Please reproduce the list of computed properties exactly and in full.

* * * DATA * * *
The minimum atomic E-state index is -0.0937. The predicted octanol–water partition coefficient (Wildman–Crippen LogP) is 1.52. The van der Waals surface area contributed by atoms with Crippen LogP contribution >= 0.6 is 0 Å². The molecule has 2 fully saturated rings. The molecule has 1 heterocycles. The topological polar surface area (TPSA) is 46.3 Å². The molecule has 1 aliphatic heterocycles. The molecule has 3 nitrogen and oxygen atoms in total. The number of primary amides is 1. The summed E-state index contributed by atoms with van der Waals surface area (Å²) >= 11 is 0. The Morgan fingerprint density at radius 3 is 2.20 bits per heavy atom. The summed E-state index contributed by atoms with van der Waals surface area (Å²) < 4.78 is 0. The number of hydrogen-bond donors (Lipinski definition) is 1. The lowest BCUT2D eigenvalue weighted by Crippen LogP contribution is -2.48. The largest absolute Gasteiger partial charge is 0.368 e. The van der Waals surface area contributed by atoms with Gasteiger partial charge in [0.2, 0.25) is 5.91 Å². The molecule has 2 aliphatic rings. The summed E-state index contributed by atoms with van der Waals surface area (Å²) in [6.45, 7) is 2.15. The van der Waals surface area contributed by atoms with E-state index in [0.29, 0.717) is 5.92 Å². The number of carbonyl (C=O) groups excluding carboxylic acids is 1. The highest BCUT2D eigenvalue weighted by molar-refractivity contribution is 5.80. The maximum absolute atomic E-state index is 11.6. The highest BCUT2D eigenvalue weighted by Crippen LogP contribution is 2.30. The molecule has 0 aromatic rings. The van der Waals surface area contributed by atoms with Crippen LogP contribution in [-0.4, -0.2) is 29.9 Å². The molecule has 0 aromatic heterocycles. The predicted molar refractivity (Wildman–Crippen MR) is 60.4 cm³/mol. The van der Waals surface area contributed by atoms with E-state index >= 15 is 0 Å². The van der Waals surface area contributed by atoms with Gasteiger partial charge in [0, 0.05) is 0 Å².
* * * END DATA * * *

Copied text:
The minimum atomic E-state index is -0.0937. The predicted octanol–water partition coefficient (Wildman–Crippen LogP) is 1.52. The van der Waals surface area contributed by atoms with Crippen LogP contribution >= 0.6 is 0 Å². The molecule has 2 fully saturated rings. The molecule has 1 heterocycles. The topological polar surface area (TPSA) is 46.3 Å². The molecule has 1 aliphatic heterocycles. The molecule has 3 nitrogen and oxygen atoms in total. The number of primary amides is 1. The summed E-state index contributed by atoms with van der Waals surface area (Å²) >= 11 is 0. The Morgan fingerprint density at radius 3 is 2.20 bits per heavy atom. The summed E-state index contributed by atoms with van der Waals surface area (Å²) < 4.78 is 0. The number of hydrogen-bond donors (Lipinski definition) is 1. The lowest BCUT2D eigenvalue weighted by Crippen LogP contribution is -2.48. The largest absolute Gasteiger partial charge is 0.368 e. The van der Waals surface area contributed by atoms with Gasteiger partial charge in [0.2, 0.25) is 5.91 Å². The molecule has 2 aliphatic rings. The summed E-state index contributed by atoms with van der Waals surface area (Å²) in [6.45, 7) is 2.15. The van der Waals surface area contributed by atoms with E-state index in [0.29, 0.717) is 5.92 Å². The number of carbonyl (C=O) groups excluding carboxylic acids is 1. The highest BCUT2D eigenvalue weighted by molar-refractivity contribution is 5.80. The maximum absolute atomic E-state index is 11.6. The highest BCUT2D eigenvalue weighted by Crippen LogP contribution is 2.30. The molecule has 0 aromatic rings. The van der Waals surface area contributed by atoms with Crippen LogP contribution in [-0.4, -0.2) is 29.9 Å². The molecule has 0 aromatic heterocycles. The predicted molar refractivity (Wildman–Crippen MR) is 60.4 cm³/mol. The van der Waals surface area contributed by atoms with E-state index >= 15 is 0 Å². The van der Waals surface area contributed by atoms with Gasteiger partial charge in [0, 0.05) is 0 Å².